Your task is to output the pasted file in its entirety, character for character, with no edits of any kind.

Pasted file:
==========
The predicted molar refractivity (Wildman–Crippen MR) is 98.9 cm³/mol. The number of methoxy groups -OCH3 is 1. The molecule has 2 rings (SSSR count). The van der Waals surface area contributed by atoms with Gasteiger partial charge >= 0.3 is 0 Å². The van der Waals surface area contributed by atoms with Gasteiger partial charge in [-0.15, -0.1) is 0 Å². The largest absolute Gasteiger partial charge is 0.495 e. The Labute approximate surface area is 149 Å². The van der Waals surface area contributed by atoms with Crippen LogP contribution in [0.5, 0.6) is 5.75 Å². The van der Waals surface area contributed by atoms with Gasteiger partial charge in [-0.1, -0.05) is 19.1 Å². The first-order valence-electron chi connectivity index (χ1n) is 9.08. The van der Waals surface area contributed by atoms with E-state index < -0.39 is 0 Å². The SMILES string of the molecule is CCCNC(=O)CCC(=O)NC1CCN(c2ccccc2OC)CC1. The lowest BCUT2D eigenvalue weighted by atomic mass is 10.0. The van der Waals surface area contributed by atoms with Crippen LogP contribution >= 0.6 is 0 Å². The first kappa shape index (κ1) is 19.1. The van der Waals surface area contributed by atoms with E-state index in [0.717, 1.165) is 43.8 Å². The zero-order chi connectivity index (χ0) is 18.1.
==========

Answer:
The predicted molar refractivity (Wildman–Crippen MR) is 98.9 cm³/mol. The number of methoxy groups -OCH3 is 1. The molecule has 2 rings (SSSR count). The van der Waals surface area contributed by atoms with Gasteiger partial charge >= 0.3 is 0 Å². The van der Waals surface area contributed by atoms with Gasteiger partial charge in [-0.15, -0.1) is 0 Å². The largest absolute Gasteiger partial charge is 0.495 e. The Labute approximate surface area is 149 Å². The van der Waals surface area contributed by atoms with Crippen LogP contribution in [0.5, 0.6) is 5.75 Å². The van der Waals surface area contributed by atoms with Gasteiger partial charge in [-0.1, -0.05) is 19.1 Å². The first-order valence-electron chi connectivity index (χ1n) is 9.08. The van der Waals surface area contributed by atoms with E-state index < -0.39 is 0 Å². The SMILES string of the molecule is CCCNC(=O)CCC(=O)NC1CCN(c2ccccc2OC)CC1. The lowest BCUT2D eigenvalue weighted by atomic mass is 10.0. The van der Waals surface area contributed by atoms with Crippen LogP contribution >= 0.6 is 0 Å². The first kappa shape index (κ1) is 19.1. The van der Waals surface area contributed by atoms with E-state index in [0.717, 1.165) is 43.8 Å². The zero-order chi connectivity index (χ0) is 18.1.